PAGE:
Photo by Danny Fulgencio.


The 1979 police raid on the Village Station nightclub was just one of many along Cedar Springs Road during that time. But it was a turning point in uniting the gay community against police harassment and unfair charges. 

Don Maison’s involvement was accidental. The former civil rights attorney hadn’t heard of the bust — in which the police department’s vice squad arrested 12 men doing a bunny hop on charges of public lewdness. But when an old law school classmate asked him to represent a client, he couldn’t refuse.

In the past, most gay people charged with public lewdness had pleaded guilty. They feared publicly fighting the charges would alienate their family or cause them to lose their jobs. When the group of arrested men decided to stand up to the police, it marked a significant step in the city’s movement for equal rights.

“That event was really the first time the Dallas gay community stood on its feet and said, ‘This is enough,’” says Maison, who has lived in East Dallas for 37 years.

Maison knew the layout of Village Station well, and he knew the testifying officer was lying when he claimed to have seen lewd behavior from where he was standing. Maison called the nightclub’s owner and told him to bring the bar’s floor plan to the courtroom. It was enough evidence that the judge acquitted Maison’s client.

But Maison’s role in this tale wasn’t over. At the trial of another defendant, he asked people to dance in the courtroom to the song “Enough is Enough,” which was playing at Village Station when police made the arrests. Groups of gay supporters and opposing evangelicals added to the circus. The Dallas Morning News reported the case with the front-page headline, “Bible totters watch a parade of perverts.”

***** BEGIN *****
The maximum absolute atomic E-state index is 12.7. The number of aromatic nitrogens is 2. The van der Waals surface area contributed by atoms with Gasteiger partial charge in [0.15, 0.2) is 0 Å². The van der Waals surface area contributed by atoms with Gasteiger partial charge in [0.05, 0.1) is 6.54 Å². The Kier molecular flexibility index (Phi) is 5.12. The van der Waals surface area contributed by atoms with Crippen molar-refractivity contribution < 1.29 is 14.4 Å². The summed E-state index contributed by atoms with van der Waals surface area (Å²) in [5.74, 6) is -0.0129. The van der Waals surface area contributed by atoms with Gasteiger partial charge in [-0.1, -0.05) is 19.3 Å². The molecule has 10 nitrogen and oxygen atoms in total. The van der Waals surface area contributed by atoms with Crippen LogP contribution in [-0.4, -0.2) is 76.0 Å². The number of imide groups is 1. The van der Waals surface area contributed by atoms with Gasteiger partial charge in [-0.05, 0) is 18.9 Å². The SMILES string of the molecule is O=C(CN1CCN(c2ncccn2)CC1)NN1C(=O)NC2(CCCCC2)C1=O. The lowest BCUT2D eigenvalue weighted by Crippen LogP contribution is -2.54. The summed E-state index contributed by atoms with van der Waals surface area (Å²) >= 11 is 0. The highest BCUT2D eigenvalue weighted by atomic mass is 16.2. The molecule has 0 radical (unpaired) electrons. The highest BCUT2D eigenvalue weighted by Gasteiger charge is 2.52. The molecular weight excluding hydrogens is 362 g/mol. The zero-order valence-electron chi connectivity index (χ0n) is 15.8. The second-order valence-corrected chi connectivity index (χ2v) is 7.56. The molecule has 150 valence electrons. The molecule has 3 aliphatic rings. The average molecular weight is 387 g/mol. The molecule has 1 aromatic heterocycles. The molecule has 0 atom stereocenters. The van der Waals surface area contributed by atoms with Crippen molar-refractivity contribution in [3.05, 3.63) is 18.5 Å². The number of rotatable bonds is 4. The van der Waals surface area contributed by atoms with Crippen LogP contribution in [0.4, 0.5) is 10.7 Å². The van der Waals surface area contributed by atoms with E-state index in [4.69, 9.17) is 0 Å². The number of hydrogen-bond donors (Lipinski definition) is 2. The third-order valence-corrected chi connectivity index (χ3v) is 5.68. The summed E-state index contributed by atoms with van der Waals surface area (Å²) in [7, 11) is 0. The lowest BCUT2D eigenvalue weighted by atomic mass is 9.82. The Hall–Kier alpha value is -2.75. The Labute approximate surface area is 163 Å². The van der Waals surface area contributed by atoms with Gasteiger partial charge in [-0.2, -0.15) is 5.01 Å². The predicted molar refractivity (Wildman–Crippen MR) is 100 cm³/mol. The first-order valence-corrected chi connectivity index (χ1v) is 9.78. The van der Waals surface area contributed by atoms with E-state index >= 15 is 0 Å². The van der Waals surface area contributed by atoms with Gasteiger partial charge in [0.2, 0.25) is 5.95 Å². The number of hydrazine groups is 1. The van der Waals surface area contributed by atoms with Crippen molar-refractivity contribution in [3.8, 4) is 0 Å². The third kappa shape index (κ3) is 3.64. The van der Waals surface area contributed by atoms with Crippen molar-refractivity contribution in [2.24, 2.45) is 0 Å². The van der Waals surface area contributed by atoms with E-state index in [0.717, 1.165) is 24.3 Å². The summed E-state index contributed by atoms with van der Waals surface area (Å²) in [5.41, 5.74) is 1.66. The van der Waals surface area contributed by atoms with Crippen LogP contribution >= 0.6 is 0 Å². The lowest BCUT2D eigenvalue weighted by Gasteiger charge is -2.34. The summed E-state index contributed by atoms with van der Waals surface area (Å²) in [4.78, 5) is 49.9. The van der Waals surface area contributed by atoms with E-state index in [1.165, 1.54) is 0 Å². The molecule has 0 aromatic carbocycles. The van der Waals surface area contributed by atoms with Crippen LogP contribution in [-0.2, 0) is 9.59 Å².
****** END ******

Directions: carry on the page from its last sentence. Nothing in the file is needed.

The judge found the defendant guilty, but an appeals court later reversed the ruling.

“It isn’t the job of a prosecutor to get convictions. It’s to get justice,” Maison says. “They take advantage of vulnerable situations, which I don’t think is right. I feel like things have changed a great deal.”

That event was really the first time the Dallas gay community stood on its feet and said, “This is enough.”

After the trials, Maison served on a committee of several gay lawyers that met with police personnel to create better understanding between the communities. As a result, the police department appointed a liaison to the gay community, and the LGBTQ nonprofit, the Resource Center, began training officers to treat gay people with respect.

As proud as Maison is of his legal work, he’s most pleased with his advocacy as CEO of AIDS Services of Dallas. The Oak Cliff nonprofit provides affordable housing and support services to low-income individuals and families living with HIV and AIDS.

When Maison first started in 1989, he faced hostility from demonstrators who protested the nonprofit’s entry into the neighborhood with placards that read, “No gays/AIDS colonies.” The post office wouldn’t deliver mail to its address.

Despite no previous nonprofit experience, Maison grew a staff of four into more than 70 people. He increased a budget of $25,000 to $4.8 million. When no one else wanted to care for AIDS patients, his staff developed services that today include access to home-health aides, home-delivered meals and transportation to medical appointments.

Maison served at the position for more than 30 years. He retired in 2018.

“I made a difference in many people’s lives,” he says. “To read the comments on Facebook and the emails when people found out I was leaving, it made me extremely proud. It made me realize how many people were affected.”